This week I am writing the blog jointly with a well-known threat hunter, Josh Liburdi from Sqrrl. Josh has had a long career in threat hunting as you can see from his brief bio below so I asked him to take our sample, turn it loose in his sand box and tell us how he would go about hunting the new DiamondFox on the enterprise. We started out discussing detection data sources. He pointed us to logs that contain artifacts of outbound HTTP requests.
Given that DiamondFox bots use the HTTP protocol as a command and control channel – a bit unusual, actually… we see HTTPS or some covert channel a bit more frequently – any log data that contains artifacts describing outbound HTTP requests will be effective for hunting bot activity. Log data should include information that identifies the internal client making the HTTP request, the requested URI, and the User-Agent string used in the request. This rather careless configuration may allow us to identify and block the C&C.
DiamondFox Crystal Version includes the capability to use Domain Generation Algorithms (DGA) to establish a command and control channel– log data that contains artifacts describing DNS resolution activity will be effective at finding DGA activity. Log data should include information that identifies the internal client performing the DNS resolution and the resolved domain name. You can use DNS log data to search for a pattern of DNS resolutions from a single internal client where the client unsuccessfully resolved unique domains containing what appears to be random characters in the subdomain content.
The DGA domains produced by a single bot will all have the same subdomain length– this an indication that you may be dealing with DiamondFox or a similar bot that uses DGA to find its command and control. Some tools, like Sqrrl and a few others, have detection analytics that can automatically find DGA activity.
By default, the DiamondFox builder has a limited list of options for the installation methods of the bots, so log data that contains artifacts describing process execution and file creation/modification may be useful at finding bot installation and execution activity. This log data could also be used to identify actions taken by the bot– password stealing, process discovery, persistence, etc.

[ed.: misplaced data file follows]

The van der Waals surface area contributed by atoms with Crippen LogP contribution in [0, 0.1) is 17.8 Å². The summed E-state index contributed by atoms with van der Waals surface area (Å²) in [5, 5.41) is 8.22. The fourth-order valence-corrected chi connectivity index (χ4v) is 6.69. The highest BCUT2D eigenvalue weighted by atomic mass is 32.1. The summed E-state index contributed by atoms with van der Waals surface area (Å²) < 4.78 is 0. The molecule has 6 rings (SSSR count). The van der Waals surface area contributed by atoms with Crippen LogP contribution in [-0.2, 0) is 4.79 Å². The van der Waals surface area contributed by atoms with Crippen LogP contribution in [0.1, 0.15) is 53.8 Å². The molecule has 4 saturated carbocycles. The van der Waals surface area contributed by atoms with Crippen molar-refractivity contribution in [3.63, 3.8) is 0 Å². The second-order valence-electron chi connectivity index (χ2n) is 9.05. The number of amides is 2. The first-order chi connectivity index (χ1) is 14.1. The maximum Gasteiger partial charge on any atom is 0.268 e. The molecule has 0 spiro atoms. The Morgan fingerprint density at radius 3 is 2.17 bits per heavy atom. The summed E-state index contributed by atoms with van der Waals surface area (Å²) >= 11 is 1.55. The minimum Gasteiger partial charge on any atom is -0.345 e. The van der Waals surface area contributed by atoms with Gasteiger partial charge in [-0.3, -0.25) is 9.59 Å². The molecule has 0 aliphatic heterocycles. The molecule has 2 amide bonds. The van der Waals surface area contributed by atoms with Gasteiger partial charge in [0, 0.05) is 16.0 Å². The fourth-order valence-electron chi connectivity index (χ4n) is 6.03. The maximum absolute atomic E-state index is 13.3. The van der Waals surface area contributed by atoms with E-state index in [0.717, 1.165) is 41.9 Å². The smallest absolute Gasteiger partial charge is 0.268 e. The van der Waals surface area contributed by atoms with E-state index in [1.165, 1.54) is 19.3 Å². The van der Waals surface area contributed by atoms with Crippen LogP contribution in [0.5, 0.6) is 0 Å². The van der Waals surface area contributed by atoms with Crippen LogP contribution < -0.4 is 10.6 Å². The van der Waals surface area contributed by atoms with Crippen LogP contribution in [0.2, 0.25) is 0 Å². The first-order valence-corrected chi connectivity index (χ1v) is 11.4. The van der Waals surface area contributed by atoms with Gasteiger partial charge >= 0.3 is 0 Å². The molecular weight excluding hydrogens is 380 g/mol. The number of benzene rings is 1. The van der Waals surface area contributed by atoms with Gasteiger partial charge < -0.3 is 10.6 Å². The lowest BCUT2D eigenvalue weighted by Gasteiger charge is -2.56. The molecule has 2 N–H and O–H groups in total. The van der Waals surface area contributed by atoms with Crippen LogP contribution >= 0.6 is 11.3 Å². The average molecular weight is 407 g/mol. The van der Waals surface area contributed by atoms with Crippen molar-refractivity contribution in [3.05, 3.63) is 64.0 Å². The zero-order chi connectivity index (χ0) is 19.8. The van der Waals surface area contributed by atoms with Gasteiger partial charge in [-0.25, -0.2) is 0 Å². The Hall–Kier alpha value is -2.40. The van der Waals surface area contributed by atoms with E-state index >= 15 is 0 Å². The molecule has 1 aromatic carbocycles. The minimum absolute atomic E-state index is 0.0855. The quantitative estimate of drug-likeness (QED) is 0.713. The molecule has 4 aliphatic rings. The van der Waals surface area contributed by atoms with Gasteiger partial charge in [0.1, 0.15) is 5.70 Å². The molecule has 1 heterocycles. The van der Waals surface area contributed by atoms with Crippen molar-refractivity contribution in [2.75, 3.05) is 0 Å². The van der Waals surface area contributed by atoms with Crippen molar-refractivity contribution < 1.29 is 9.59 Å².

Remember that artifacts for a given sample may vary from sample to sample because of the actions of the builder.
Moving on to network detection, by default, the DiamondFox builder configures the botnet URI to be hosted on a page named ‘gate.php’. If the botnet owner relies on this default behavior, then this partial URI string may be an effective indicator for identifying command and control activity. This indicator can be manually searched through HTTP request log data or written into an intrusion detection system (IDS) signature for automated detection.
By default, the DiamondFox builder will automatically generate a User-Agent string for the bot based on an MD5 hash function. If the botnet owner relies on this default behavior, then hunting through HTTP request data for User-Agent strings that conform to the MD5 hash string format (32 hexadecimal characters) can help identify bot activity.
If you have an intrusion detection system that supports regular expression pattern matching, this indicator could also be written into a signature for automated detection. Remember, however, that string searches for random collections of 32 hex character strings can yield false positives, especially where a 32 character pattern is part of a longer string completely unrelated to the MD5 hash.
If the botnet owner relies on the default patterns provided by the DiamondFox builder– URI path, DGA, User-Agent string– then the chance of successfully identifying bots by hunting through HTTP request logs is high. However, if the botnet owner customizes these options and significantly deviates from the default patterns, then detection will be more difficult.
Moving to the endpoints, we may be able to detect the bot start-up. DiamondFox Crystal Version supports a variety of startup methods for deployed bots, including execution when a user logs on (Run and RunOnce registry entries) and execution via scheduled tasks. Due to the prevalent use of these startup methods in a normal enterprise, hunting for this behavior isn’t trivial.
However, an effective option for doing so is to hunt for anomalous binaries (identified by either filename or file hash) executing via these normal Windows methods. To do this efficiently, an analyst should be able to differentiate normal instances of this behavior from abnormal instances of the behavior. We have found that there is limited reliability in the directory where the bot ends up residing. remember that after being run, our sample (see Threat Hunter Blog, “Inside Diamond Fox”) installed itself in StartMenu/Programs/Startup under the name explorer.exe. It then dropped another copy in a hidden folder and adds both paths to autorun in the Registry. Other samples have not behaved exactly that way so not finding the defaults does not mean that you don’t have a problem brewing. Checking the Registry can be of use here.